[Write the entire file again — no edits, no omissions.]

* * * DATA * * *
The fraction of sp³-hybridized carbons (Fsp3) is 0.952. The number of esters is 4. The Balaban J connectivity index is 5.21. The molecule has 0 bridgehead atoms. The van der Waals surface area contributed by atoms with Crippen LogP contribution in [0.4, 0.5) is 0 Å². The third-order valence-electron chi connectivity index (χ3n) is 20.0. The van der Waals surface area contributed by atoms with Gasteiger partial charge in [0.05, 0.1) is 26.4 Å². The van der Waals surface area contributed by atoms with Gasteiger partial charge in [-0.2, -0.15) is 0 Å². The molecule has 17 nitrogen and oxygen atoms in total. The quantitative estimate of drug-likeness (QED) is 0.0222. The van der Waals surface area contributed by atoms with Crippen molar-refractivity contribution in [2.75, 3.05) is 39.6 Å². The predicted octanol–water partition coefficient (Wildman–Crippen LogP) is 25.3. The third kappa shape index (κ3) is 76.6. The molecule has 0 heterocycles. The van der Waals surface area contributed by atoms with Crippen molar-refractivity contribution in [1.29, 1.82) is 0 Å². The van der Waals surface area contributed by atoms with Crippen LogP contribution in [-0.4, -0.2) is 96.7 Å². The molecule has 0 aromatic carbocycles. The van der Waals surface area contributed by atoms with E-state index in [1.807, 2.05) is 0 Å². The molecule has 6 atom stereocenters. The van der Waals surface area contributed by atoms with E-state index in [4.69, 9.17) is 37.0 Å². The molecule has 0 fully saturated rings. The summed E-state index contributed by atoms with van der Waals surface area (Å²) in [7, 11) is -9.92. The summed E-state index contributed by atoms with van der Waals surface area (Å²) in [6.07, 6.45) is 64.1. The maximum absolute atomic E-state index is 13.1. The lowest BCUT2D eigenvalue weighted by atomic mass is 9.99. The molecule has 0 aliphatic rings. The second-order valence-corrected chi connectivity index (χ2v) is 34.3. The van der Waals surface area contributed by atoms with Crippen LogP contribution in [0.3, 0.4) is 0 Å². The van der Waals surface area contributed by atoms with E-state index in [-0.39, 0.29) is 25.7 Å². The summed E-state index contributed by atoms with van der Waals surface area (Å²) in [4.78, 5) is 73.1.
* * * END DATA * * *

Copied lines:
The fraction of sp³-hybridized carbons (Fsp3) is 0.952. The number of esters is 4. The Balaban J connectivity index is 5.21. The molecule has 0 bridgehead atoms. The van der Waals surface area contributed by atoms with Crippen LogP contribution in [0.4, 0.5) is 0 Å². The third-order valence-electron chi connectivity index (χ3n) is 20.0. The van der Waals surface area contributed by atoms with Gasteiger partial charge in [0.05, 0.1) is 26.4 Å². The van der Waals surface area contributed by atoms with Gasteiger partial charge in [-0.2, -0.15) is 0 Å². The molecule has 17 nitrogen and oxygen atoms in total. The quantitative estimate of drug-likeness (QED) is 0.0222. The van der Waals surface area contributed by atoms with Crippen molar-refractivity contribution in [2.75, 3.05) is 39.6 Å². The predicted octanol–water partition coefficient (Wildman–Crippen LogP) is 25.3. The third kappa shape index (κ3) is 76.6. The molecule has 0 heterocycles. The van der Waals surface area contributed by atoms with Crippen molar-refractivity contribution in [1.29, 1.82) is 0 Å². The van der Waals surface area contributed by atoms with Crippen LogP contribution in [-0.4, -0.2) is 96.7 Å². The molecule has 0 aromatic carbocycles. The van der Waals surface area contributed by atoms with E-state index in [1.807, 2.05) is 0 Å². The molecule has 6 atom stereocenters. The van der Waals surface area contributed by atoms with E-state index in [4.69, 9.17) is 37.0 Å². The molecule has 0 fully saturated rings. The summed E-state index contributed by atoms with van der Waals surface area (Å²) in [7, 11) is -9.92. The summed E-state index contributed by atoms with van der Waals surface area (Å²) in [6.07, 6.45) is 64.1. The maximum absolute atomic E-state index is 13.1. The lowest BCUT2D eigenvalue weighted by atomic mass is 9.99. The molecule has 0 aliphatic rings. The second-order valence-corrected chi connectivity index (χ2v) is 34.3. The van der Waals surface area contributed by atoms with Crippen LogP contribution in [0.3, 0.4) is 0 Å². The van der Waals surface area contributed by atoms with E-state index in [-0.39, 0.29) is 25.7 Å². The summed E-state index contributed by atoms with van der Waals surface area (Å²) in [4.78, 5) is 73.1.